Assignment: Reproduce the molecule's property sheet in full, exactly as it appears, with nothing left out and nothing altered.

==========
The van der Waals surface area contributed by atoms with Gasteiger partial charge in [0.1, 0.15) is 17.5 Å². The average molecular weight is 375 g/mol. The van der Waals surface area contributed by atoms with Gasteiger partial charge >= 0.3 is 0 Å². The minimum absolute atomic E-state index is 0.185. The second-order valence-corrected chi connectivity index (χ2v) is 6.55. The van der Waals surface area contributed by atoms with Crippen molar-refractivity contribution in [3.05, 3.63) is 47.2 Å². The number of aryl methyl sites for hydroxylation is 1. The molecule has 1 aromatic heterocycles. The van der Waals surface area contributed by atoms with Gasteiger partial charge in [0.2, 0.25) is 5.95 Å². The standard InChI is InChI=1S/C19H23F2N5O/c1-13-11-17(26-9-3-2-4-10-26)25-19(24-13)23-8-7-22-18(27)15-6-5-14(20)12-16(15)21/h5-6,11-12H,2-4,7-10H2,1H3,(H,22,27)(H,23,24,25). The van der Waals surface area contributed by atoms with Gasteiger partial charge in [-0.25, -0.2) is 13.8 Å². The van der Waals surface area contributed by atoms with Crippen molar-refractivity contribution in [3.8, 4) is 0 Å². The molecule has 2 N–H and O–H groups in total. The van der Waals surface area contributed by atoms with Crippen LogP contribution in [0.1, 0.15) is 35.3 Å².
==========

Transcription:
The van der Waals surface area contributed by atoms with Gasteiger partial charge in [0.1, 0.15) is 17.5 Å². The average molecular weight is 375 g/mol. The van der Waals surface area contributed by atoms with Gasteiger partial charge >= 0.3 is 0 Å². The minimum absolute atomic E-state index is 0.185. The second-order valence-corrected chi connectivity index (χ2v) is 6.55. The van der Waals surface area contributed by atoms with Crippen molar-refractivity contribution in [3.05, 3.63) is 47.2 Å². The number of aryl methyl sites for hydroxylation is 1. The molecule has 1 aromatic heterocycles. The van der Waals surface area contributed by atoms with Gasteiger partial charge in [0.2, 0.25) is 5.95 Å². The standard InChI is InChI=1S/C19H23F2N5O/c1-13-11-17(26-9-3-2-4-10-26)25-19(24-13)23-8-7-22-18(27)15-6-5-14(20)12-16(15)21/h5-6,11-12H,2-4,7-10H2,1H3,(H,22,27)(H,23,24,25). The van der Waals surface area contributed by atoms with Gasteiger partial charge in [-0.25, -0.2) is 13.8 Å². The van der Waals surface area contributed by atoms with Crippen molar-refractivity contribution in [3.8, 4) is 0 Å². The molecule has 2 N–H and O–H groups in total. The van der Waals surface area contributed by atoms with Crippen LogP contribution in [0.1, 0.15) is 35.3 Å².